Medicare’s trust fund will run out of money in just over 10 years, according to a new report from the program’s trustees. Once that happens, the federal government won’t collect enough in payroll taxes to cover beneficiaries’ hospital bills. Congress could hike taxes to cover the shortfall. Or it could ration care to save money. Or it could modernize and restructure Medicare — by giving beneficiaries means-tested vouchers to buy private insurance. Doing so would protect taxpayers now, preserve the program for future generations and even provide higher-quality care to seniors. (Sally Pipes, 8/22)

The Charlotte Observer: Politics Is Driving Large Blue Cross Premium Hikes
Blue Cross Blue Shield of North Carolina this month lowered its 2018 premium rate increase request for individual market policies. The revised request – 14.1 percent, down from 22.9 percent – comes after Blue Cross’s claims data show that the market is stabilizing and costs are getting under control. (Brendan Riley and Allison Rice, 8/21)

Georgia Health News: Medicaid Expansion Is A Good Deal For Everyone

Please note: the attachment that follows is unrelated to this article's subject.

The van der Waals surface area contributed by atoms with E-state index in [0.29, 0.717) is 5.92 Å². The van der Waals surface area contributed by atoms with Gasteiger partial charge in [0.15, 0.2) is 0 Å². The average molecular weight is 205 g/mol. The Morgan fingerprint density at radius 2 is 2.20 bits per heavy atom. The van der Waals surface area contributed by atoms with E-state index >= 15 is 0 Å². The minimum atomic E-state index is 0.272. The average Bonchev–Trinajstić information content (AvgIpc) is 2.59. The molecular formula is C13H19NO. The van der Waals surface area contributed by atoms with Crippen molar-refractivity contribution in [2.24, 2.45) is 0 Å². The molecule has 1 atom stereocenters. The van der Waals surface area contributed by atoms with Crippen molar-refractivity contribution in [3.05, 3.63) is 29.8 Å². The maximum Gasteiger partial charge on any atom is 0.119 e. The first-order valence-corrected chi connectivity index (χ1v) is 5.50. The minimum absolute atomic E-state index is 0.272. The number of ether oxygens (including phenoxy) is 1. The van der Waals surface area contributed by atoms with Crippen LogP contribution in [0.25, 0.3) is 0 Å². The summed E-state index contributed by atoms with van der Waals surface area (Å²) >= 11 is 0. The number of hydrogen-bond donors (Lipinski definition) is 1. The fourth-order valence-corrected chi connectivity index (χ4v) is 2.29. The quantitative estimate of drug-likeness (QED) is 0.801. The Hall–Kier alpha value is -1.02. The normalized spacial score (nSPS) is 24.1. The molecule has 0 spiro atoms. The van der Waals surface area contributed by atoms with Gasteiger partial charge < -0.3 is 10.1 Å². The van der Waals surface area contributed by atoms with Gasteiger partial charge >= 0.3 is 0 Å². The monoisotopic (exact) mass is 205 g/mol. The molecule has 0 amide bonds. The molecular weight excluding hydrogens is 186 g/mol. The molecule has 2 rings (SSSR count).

Now that efforts to dismantle Medicaid and the ACA have hit a wall, our state has the opportunity to follow this example by working collectively to strengthen the health system for everyone by ensuring all Georgians have health care coverage. There are an estimated 300,000 to 600,000 Georgians who are stuck in the state’s coverage gap because they do not qualify for Medicaid and are too poor to buy health insurance through the ACA’s insurance exchange. Expanding our state’s Medicaid program, as 31 other states have done, would mean that these friends and neighbors would share the same ability to go to the doctor and benefit from financial protection from large medical bills as you and I. (Laura Colbert, 8/22)